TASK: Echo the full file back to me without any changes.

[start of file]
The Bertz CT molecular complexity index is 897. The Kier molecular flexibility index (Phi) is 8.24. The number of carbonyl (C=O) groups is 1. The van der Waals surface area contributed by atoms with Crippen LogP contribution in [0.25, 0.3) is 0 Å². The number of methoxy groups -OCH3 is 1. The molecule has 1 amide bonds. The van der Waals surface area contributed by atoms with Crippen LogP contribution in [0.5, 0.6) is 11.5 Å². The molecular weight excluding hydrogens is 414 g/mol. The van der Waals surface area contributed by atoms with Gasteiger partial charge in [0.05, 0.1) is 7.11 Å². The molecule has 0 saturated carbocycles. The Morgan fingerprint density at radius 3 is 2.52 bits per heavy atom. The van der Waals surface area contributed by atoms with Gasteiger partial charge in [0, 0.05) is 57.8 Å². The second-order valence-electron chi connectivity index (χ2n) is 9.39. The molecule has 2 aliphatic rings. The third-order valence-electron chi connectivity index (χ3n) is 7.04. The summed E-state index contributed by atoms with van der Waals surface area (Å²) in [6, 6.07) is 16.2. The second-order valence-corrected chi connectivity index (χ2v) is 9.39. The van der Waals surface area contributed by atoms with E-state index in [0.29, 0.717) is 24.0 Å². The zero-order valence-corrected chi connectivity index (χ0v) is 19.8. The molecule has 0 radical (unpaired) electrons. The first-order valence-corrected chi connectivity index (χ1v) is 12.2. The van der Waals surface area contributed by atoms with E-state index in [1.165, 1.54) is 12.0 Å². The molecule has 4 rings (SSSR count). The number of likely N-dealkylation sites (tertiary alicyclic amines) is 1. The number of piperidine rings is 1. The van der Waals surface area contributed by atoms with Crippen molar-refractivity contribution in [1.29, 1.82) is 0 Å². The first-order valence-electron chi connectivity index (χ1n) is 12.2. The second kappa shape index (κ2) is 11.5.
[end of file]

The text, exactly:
The Bertz CT molecular complexity index is 897. The Kier molecular flexibility index (Phi) is 8.24. The number of carbonyl (C=O) groups is 1. The van der Waals surface area contributed by atoms with Crippen LogP contribution in [0.25, 0.3) is 0 Å². The number of methoxy groups -OCH3 is 1. The molecule has 1 amide bonds. The van der Waals surface area contributed by atoms with Crippen LogP contribution in [0.5, 0.6) is 11.5 Å². The molecular weight excluding hydrogens is 414 g/mol. The van der Waals surface area contributed by atoms with Gasteiger partial charge in [0.05, 0.1) is 7.11 Å². The molecule has 0 saturated carbocycles. The Morgan fingerprint density at radius 3 is 2.52 bits per heavy atom. The van der Waals surface area contributed by atoms with Gasteiger partial charge in [0, 0.05) is 57.8 Å². The second-order valence-electron chi connectivity index (χ2n) is 9.39. The molecule has 2 aliphatic rings. The third-order valence-electron chi connectivity index (χ3n) is 7.04. The summed E-state index contributed by atoms with van der Waals surface area (Å²) in [6, 6.07) is 16.2. The second-order valence-corrected chi connectivity index (χ2v) is 9.39. The van der Waals surface area contributed by atoms with E-state index in [0.29, 0.717) is 24.0 Å². The zero-order valence-corrected chi connectivity index (χ0v) is 19.8. The molecule has 0 radical (unpaired) electrons. The first-order valence-corrected chi connectivity index (χ1v) is 12.2. The van der Waals surface area contributed by atoms with E-state index in [1.165, 1.54) is 12.0 Å². The molecule has 4 rings (SSSR count). The number of likely N-dealkylation sites (tertiary alicyclic amines) is 1. The number of piperidine rings is 1. The van der Waals surface area contributed by atoms with Crippen molar-refractivity contribution in [1.29, 1.82) is 0 Å². The first-order valence-electron chi connectivity index (χ1n) is 12.2. The second kappa shape index (κ2) is 11.5.